When editing interviews….
The most important rule – NEVER change the meaning of what the interviewee said.
When conducting interviews for editing later …
When recording and using actuality sound in audio reports…
The most important rule – NEVER use sound you did not record yourself at the scene or while doing your research. In news, it is not okay to use canned sound effects, sound beds from previous files, or fabricated sound.
For example, if you interview a carpenter but fail to record the sound of him at work in his workshop, you can’t just record yourself using a hammer at home later and pretend, in your report, that it is the sound of the carpenter at work.
If you cover an outdoor protest where demonstrators are singing John Lennon’s Imagine, but a windy day created some mike noise, you cannot just substitute the sound from another demonstration the previous week where different protestors sang the same song.
You can’t do either of these things and honour the first principle of journalism – accuracy.
Unfortunately for those of us steeped in news traditions, the rules about using fabricated or canned sound are increasingly broken by people who produce public affairs or documentary radio programming and believe production values are as important as journalistic values. They justify it by saying background sound beds and key sounds make stories stronger and more interesting for the listener and sometimes the reporter fails to get those sounds in the field, so they must be added later. They believe that if the added sounds don’t change the essence of the story, it’s okay.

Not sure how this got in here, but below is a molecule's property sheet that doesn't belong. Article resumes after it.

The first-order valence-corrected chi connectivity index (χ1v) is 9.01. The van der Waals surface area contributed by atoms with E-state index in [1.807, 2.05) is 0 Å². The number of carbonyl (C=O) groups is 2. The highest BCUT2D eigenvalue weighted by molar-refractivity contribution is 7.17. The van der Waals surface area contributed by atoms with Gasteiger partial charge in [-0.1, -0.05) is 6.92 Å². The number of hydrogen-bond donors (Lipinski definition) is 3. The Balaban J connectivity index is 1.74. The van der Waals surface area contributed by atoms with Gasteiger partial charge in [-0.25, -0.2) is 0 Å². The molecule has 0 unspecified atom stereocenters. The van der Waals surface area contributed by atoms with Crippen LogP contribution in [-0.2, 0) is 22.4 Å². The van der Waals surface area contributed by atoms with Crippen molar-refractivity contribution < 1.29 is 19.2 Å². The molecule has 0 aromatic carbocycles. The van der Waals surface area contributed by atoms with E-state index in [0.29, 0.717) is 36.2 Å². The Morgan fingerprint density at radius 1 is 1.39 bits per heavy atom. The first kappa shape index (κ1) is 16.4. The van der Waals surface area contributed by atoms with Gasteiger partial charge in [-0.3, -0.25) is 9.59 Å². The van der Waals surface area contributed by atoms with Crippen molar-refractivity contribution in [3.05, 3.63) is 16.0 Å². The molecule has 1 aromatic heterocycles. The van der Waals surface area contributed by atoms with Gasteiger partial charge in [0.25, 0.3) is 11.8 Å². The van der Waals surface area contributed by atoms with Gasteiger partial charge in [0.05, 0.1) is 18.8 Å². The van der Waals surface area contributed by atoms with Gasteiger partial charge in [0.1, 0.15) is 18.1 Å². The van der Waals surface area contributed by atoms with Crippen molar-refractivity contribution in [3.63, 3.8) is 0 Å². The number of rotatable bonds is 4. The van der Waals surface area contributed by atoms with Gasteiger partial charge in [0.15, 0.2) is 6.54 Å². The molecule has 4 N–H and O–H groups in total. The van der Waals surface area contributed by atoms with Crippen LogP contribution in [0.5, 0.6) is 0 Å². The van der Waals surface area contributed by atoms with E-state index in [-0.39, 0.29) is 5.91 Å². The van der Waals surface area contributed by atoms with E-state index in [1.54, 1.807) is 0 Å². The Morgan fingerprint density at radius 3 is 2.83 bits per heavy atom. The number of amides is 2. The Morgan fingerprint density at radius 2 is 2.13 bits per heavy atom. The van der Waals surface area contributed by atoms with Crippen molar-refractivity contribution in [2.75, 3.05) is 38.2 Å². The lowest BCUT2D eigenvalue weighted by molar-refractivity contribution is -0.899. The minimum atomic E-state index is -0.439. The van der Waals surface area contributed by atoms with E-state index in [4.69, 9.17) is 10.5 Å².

But when radio producers add or fabricate sounds, they are, in some ways, deceiving listeners. They are doing much the same thing as newspaper photographers or editors using Photoshop to doctor photos to make crowds look bigger, criminals look more sinister or to erase body parts from train tracks after explosions. When news organizations have been caught doing those things in the past they have apologized because they know it hurts their credibility, undermines their commitment to accuracy and breaks trust with their readers. Using fake sound in radio may be harder to detect, but it is the equivalent of manipulating photos.
A variety of professional organizations take the same view.
The Radio and Television News Directors Association Code of Ethics and Professional Conduct includes the following:
Professional electronic journalists should pursue truth aggressively and present the news accurately, in context, and as completely as possible… Professional electronic journalists should not:
- Manipulate images or sounds in any way that is misleading.
- Present images or sounds that are reenacted without informing the public.
The Canadian Broadcasting Corporation’s Guide to Journalistic Standards and Practices says, in part…
Special effects, including sound effects, should be used with particular care in the presentation of journalistic material. On the rare occasions when they are used, rigorous judgment must be applied to ensure that they do not distort reality or have the effect of producing editorial comment.
Accuracy and integrity can be compromised by abuse of the technology of radio and television, which offers a wide variety of visual and sound effects, to modify what is being broadcast.
The RTNDA’s Code of Ethics and Professional Conduct
The Canadian Broadcasting Corporation’s Guide to Journalistic Standards and Practices
Rules compiled by
Associate Professor of Journalism
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